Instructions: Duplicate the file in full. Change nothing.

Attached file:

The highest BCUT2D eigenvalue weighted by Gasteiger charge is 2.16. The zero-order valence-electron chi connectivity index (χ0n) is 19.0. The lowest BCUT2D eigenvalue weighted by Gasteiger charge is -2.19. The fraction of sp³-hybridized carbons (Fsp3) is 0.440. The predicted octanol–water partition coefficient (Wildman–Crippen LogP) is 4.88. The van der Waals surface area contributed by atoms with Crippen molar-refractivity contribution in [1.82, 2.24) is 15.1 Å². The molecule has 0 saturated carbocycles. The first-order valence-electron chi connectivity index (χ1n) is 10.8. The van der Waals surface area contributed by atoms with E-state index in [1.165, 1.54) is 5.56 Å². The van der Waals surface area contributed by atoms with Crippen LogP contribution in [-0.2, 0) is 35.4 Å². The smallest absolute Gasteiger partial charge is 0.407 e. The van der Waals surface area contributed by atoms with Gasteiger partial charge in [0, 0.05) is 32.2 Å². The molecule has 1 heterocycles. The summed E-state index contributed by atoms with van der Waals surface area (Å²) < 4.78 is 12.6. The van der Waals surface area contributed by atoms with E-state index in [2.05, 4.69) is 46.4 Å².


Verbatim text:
The highest BCUT2D eigenvalue weighted by Gasteiger charge is 2.16. The zero-order valence-electron chi connectivity index (χ0n) is 19.0. The lowest BCUT2D eigenvalue weighted by Gasteiger charge is -2.19. The fraction of sp³-hybridized carbons (Fsp3) is 0.440. The predicted octanol–water partition coefficient (Wildman–Crippen LogP) is 4.88. The van der Waals surface area contributed by atoms with Crippen molar-refractivity contribution in [1.82, 2.24) is 15.1 Å². The molecule has 0 saturated carbocycles. The first-order valence-electron chi connectivity index (χ1n) is 10.8. The van der Waals surface area contributed by atoms with E-state index in [1.165, 1.54) is 5.56 Å². The van der Waals surface area contributed by atoms with Crippen LogP contribution in [-0.2, 0) is 35.4 Å². The smallest absolute Gasteiger partial charge is 0.407 e. The van der Waals surface area contributed by atoms with Gasteiger partial charge in [0, 0.05) is 32.2 Å². The molecule has 1 heterocycles. The summed E-state index contributed by atoms with van der Waals surface area (Å²) < 4.78 is 12.6. The van der Waals surface area contributed by atoms with E-state index in [2.05, 4.69) is 46.4 Å².